Throughout my youth the Major League Baseball All-Star Game was a television event not to be missed. It was the rare opportunity to see the best players in baseball at one time.
Additionally, National League hitters would step to the plate against American League pitchers — for the only time that year other than the World Series: Mantle v. Gibson, Clemente v. Catfish, etc.
They all got together for one big night: Aaron, Killebrew, Koufax, Robinson et al. Just to see them on one field was a thrill.
Fast-forward to 2009. I will probably watch some of tonight’s All-Star Game unless a more thrilling episode of “House Hunters” in on HGTV. The luster is gone.
It has nothing to do with my love of the sport. I watch more baseball on TV and in person than ever before.
But in an effort to reach new fans and boost television ratings, MLB keeps adding gimmicks that water down the experience for those who truly understand and enjoy this remarkable sport. For one, having uninformed or understandably biased fans pick the starting players is a joke.
Inter-league play is another bad idea. Sure, it was neat seeing Jeter, Tex and A-rod at Turner Field recently. But it will make the World Series less special if (OK, a real big “if”) the two teams surge in the second half and face each other in the Fall Classic. (My Sunday school teachers taught me to believe in miracles.)
So to see players from the two leagues on the same field now is no big deal. (And, worse, inter-league play has created an unbalanced schedule meaning that teams playing for a division title are not facing the same competition.)
And with the way players move from to team to team now, some of the All-Stars may have to look at their jerseys to remember which league they represent this year.
Of course there are other gimmicks like the atrocious designated hitter rule that has turned the AL into pseudo-baseball. Managers in that league no longer “manage” — just keep roll. Gone is the art of a double-switch or having to handle a bullpen.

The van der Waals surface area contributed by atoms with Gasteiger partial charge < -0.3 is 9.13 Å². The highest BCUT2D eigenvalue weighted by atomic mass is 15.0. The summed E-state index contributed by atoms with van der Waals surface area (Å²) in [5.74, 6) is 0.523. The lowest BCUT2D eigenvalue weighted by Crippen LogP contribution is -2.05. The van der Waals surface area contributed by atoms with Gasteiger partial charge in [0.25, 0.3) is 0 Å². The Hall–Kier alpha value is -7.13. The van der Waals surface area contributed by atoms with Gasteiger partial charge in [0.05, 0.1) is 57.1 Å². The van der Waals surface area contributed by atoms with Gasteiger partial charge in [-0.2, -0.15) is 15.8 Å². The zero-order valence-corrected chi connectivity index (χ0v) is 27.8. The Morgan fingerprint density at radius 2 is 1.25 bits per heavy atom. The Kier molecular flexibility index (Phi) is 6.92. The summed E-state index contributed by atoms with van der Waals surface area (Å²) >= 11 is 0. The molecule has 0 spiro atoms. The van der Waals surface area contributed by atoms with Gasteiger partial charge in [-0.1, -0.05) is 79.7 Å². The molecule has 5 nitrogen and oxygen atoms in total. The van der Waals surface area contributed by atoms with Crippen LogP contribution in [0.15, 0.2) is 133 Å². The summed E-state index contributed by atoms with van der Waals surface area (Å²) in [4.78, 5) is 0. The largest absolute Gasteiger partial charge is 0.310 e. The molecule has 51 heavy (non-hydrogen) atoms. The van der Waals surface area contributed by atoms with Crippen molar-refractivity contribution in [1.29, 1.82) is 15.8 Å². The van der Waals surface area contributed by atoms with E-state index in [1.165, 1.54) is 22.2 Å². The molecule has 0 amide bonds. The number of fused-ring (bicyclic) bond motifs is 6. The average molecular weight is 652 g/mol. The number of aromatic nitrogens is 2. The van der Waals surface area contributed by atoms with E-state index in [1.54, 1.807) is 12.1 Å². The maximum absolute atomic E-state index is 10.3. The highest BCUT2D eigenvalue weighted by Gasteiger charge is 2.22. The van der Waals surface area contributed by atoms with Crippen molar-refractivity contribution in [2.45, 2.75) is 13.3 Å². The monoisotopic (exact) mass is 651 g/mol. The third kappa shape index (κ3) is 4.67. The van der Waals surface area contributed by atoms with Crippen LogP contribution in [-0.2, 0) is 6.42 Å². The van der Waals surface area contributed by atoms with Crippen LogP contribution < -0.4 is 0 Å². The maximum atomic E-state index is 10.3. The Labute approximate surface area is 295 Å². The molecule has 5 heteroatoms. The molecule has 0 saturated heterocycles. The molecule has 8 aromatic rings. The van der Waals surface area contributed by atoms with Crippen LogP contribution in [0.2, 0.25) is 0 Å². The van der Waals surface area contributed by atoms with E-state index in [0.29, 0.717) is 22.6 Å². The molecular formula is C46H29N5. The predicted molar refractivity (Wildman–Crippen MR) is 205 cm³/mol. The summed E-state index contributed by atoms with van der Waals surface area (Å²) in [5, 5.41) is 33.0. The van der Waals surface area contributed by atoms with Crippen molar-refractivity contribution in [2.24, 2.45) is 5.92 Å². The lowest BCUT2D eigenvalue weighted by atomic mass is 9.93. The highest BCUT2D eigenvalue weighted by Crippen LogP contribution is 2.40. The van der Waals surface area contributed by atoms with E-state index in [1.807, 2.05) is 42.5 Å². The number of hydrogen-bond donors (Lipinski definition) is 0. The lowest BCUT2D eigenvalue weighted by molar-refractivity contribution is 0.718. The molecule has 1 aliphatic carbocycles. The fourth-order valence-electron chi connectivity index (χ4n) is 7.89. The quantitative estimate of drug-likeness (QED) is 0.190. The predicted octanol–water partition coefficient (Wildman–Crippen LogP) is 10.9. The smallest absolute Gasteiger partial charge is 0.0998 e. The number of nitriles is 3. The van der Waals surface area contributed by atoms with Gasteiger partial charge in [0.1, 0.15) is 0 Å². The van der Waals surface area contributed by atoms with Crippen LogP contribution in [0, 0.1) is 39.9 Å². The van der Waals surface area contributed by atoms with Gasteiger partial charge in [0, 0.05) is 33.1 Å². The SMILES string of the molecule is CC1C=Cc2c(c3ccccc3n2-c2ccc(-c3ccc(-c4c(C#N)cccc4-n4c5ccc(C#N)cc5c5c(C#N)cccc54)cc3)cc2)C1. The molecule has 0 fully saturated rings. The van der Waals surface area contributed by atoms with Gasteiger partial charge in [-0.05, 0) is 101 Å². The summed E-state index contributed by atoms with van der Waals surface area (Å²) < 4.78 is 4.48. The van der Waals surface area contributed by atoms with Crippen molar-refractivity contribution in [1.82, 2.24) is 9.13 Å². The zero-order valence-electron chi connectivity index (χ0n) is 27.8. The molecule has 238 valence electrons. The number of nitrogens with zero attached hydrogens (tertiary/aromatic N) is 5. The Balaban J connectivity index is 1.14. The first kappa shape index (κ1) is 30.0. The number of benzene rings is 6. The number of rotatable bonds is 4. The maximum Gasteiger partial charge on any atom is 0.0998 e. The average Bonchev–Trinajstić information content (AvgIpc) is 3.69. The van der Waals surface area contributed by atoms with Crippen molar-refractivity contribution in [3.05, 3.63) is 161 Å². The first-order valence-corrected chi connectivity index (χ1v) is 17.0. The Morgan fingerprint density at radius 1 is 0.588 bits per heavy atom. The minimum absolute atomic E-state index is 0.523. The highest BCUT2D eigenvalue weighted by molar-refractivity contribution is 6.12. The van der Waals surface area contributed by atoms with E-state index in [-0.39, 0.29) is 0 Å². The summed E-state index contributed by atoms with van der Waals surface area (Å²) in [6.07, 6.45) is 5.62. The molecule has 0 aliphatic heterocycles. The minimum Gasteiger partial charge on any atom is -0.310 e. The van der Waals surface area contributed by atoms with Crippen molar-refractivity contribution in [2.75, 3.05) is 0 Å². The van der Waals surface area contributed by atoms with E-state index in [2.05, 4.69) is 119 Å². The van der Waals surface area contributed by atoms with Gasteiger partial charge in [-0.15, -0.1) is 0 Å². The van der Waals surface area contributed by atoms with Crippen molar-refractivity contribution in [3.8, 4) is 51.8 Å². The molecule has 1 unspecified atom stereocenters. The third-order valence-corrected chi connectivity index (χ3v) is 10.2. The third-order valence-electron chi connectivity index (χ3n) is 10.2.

Increased television exposure may have lessened some interest in the All-Star Game, but I doubt it. Watching more baseball on TV seems to increase the interest.
In Denver recently, I met Braves fans from places like Montana and Utah whose allegiance was built during the Super Station era of nightly televised games. That loyalty caused them to travel good distances to see their favorite team.
Baseball is a perfect game. After all of these years (with high tech equipment and high-powered athletes), a soft grounder to short still makes for a close play at first. Pitchers and hitters — set 60 feet and six inches apart — still battle without distinctive advantages over the other.
But like everything else in life, the imperfection comes from our human engagement. That is, when we start messing around with stuff.
Since we (in Macon, Ga.) lost our minor league team to Rome, Ga., a few years ago, I guess the All-Star Game is my best baseball option tonight. It might even be fun to watch. Indeed, a lot of talent will be on hand.
Perhaps I’ll stick with it longer than the interminable home run derby last night.
At the least the All-Star Game is filler until the real stuff gets going again — when I’ll be looking for opportunities to catch as many games as possible in the big stadiums and small parks along the way.
[PHOTO: Friday night rain delay at lovely Coors Field in Denver, one of the best baseball experiences in America.]
[Now for matters of greater interest and substance, keep following Tony Cartledge through the Holy Land at this link.]